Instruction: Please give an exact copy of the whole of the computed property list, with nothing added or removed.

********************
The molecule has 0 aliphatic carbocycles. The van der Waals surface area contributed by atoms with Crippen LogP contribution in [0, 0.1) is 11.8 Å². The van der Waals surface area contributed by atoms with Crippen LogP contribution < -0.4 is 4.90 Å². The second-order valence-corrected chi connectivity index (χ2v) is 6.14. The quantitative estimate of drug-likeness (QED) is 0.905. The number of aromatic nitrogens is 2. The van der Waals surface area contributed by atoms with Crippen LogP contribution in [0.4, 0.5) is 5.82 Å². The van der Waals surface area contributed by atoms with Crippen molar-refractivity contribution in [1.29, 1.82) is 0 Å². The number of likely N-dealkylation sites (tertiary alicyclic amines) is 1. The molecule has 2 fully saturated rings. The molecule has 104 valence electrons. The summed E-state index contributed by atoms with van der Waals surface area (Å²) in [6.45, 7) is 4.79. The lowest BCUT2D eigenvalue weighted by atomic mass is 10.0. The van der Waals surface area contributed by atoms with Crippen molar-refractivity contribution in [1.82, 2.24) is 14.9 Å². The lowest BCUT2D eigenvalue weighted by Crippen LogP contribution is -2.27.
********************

The molecule has 0 aliphatic carbocycles. The van der Waals surface area contributed by atoms with Crippen LogP contribution in [0, 0.1) is 11.8 Å². The van der Waals surface area contributed by atoms with Crippen LogP contribution < -0.4 is 4.90 Å². The second-order valence-corrected chi connectivity index (χ2v) is 6.14. The quantitative estimate of drug-likeness (QED) is 0.905. The number of aromatic nitrogens is 2. The van der Waals surface area contributed by atoms with Crippen LogP contribution in [0.4, 0.5) is 5.82 Å². The van der Waals surface area contributed by atoms with Crippen molar-refractivity contribution in [1.29, 1.82) is 0 Å². The number of likely N-dealkylation sites (tertiary alicyclic amines) is 1. The molecule has 2 fully saturated rings. The molecule has 104 valence electrons. The summed E-state index contributed by atoms with van der Waals surface area (Å²) in [6.45, 7) is 4.79. The lowest BCUT2D eigenvalue weighted by atomic mass is 10.0. The van der Waals surface area contributed by atoms with Crippen molar-refractivity contribution in [1.82, 2.24) is 14.9 Å². The lowest BCUT2D eigenvalue weighted by Crippen LogP contribution is -2.27.